Chris Christie: In his actual list, Christie goes out of his way to include artists from New Jersey, including Bruce Springsteen and Bon Jovi.  We have a better New Jersey connection, one that points out the folly of trying to mete out justice through liberal activism (something Christie would do well to remember as he tries to please the media by shrieking constantly about Donald Trump).  Our choice for Christie’s song is Bob Dylan’s “Hurricane.”  The song purports to tell the story of Rubin “Hurricane” Carter, the boxer TWICE convicted of murdering three people at a bar in Paterson, New Jersey.  It is a classic.  It is moving and powerful.  And it gets almost every detail wrong.  Carter was initially convicted of the murders in 1967.  In part due to Dylan’s song and the movement it embodied, Carter was released and re-tried in 1976.  He was convicted again.  He was eventually freed through a writ of habeas corpus in 1985, at which point, the prosecutor’s office declined to try him a third time.  He was NOT exonerated, and much of the evidence still suggests that he likely committed the murders.  Today, even Dylan appears to acknowledge that the story is far more complicated than his politically motivated song makes it seem.

And if you wonder how such a song can be inspirational, that’s only because you haven’t watched the slo-mo part of this scene from “Dazed and Confused” enough.

Nikki Haley: As we’ve noted before, we like Nikki Haley.  Additionally, we’re pretty impressed with her campaign so far.  All that said, we can’t shake the feeling that she will say anything, anywhere, at any time, if she thinks it will help her cause.  In particular, we can’t help but remember the time that she tried to score points against Ron DeSantis by sucking up to Disney.  That left a sour taste in our mouths, not because we’re necessarily DeSantis fans but because – and this may come as a shock to some of you – we loathe Disney and its fight-picking CEO.  Therefore, Ambassador Haley gets “Only a Fool Would Say That,” by Steely Dan.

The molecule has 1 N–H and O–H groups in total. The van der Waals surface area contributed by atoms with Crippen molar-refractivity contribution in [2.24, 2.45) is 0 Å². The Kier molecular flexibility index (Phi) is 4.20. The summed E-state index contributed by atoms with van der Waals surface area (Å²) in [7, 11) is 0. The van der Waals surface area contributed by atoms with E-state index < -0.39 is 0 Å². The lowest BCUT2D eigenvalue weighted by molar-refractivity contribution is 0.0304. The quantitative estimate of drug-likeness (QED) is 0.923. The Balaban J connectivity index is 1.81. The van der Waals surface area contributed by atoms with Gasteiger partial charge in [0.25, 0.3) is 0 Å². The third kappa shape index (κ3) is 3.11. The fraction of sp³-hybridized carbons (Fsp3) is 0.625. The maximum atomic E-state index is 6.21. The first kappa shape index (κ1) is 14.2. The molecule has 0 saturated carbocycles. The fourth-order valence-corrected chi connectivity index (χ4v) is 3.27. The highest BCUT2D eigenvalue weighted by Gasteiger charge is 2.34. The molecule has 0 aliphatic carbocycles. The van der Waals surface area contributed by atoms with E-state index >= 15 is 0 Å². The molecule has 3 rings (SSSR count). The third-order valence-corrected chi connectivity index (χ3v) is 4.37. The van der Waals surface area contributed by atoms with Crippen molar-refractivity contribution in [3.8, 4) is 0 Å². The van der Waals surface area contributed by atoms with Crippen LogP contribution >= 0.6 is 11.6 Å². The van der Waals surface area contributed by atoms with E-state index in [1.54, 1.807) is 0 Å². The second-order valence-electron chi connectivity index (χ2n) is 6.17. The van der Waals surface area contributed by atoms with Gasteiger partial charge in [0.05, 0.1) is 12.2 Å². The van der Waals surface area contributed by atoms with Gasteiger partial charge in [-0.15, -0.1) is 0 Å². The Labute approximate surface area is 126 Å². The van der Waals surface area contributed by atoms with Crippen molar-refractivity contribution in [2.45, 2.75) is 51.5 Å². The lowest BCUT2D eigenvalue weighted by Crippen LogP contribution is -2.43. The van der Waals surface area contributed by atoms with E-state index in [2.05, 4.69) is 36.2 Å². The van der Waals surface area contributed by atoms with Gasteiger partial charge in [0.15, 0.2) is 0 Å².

And speaking of Ron DeSantis: The erstwhile frontrunner among candidates not named Donald Trump gets two possible songs, both of which speak to the perception that he’s moody and has a quick temper.  The first is Waylon Jennings’ “Lonesome, On’ry, and Mean,” which we think describes his demeanor on the campaign trail these days.  The second not only takes into account the Governor’s potential temperament issue but also addresses the picture below.  It’s Rancid’s “Time Bomb.”


Tim Scott:  Ugh.  Scott was probably the hardest candidate to lock down, in part because he didn’t submit his own list and in part because he doesn’t have any personality traits – good or bad – that make him stand out.  He’s just a cheerful, normal guy who hopes for a better future for everyone.  Seems fair, then, to give him Brian Wilson and Mike Love’s classic “Good Vibrations.”

Larry Elder:  As Jeffrey Blehar notes, Elder is the only candidate who put together a solid list of his own, leaning heavily on Motown influences.  We see no reason to pick anything for Elder that he didn’t pick for himself.  We’ll just narrow his list down to one song: the inimitable Sam Cooke’s “A Change is Gonna Come.”

Vivek Ramaswamy: As noted above, one of the songs Vivek put on his list was Jolene by Dolly Parton, which is just…kinda weird.  He also includes the only classical selection on any list, Mozart’s Ronda Alla Turca.  For our part, we wish he would have made his entire list classical music.  We assume he didn’t want to do that because he didn’t want to play into the stereotype of the South Asian overachiever who presumes to be smarter, better educated, and culturally superior to everyone else.  But here’s the thing: he IS smarter and better educated and more successful than everyone else.  AND HE SHOULD LEAN INTO THAT.  For decades – since the alleged “amiable dunce,” Ronald Reagan, at least – Democrats and the media have insisted that Republican candidates are half-wits who just aren’t bright enough to govern the country.  Today, with an inarguable half-wit already sitting in the White House, the GOP has a candidate who is actually nothing short of brilliant, who went to the best schools, who made a fortune before he was even eligible to serve as president, and who occasionally plays piano at campaign stops.  PRESS THAT ADVANTAGE!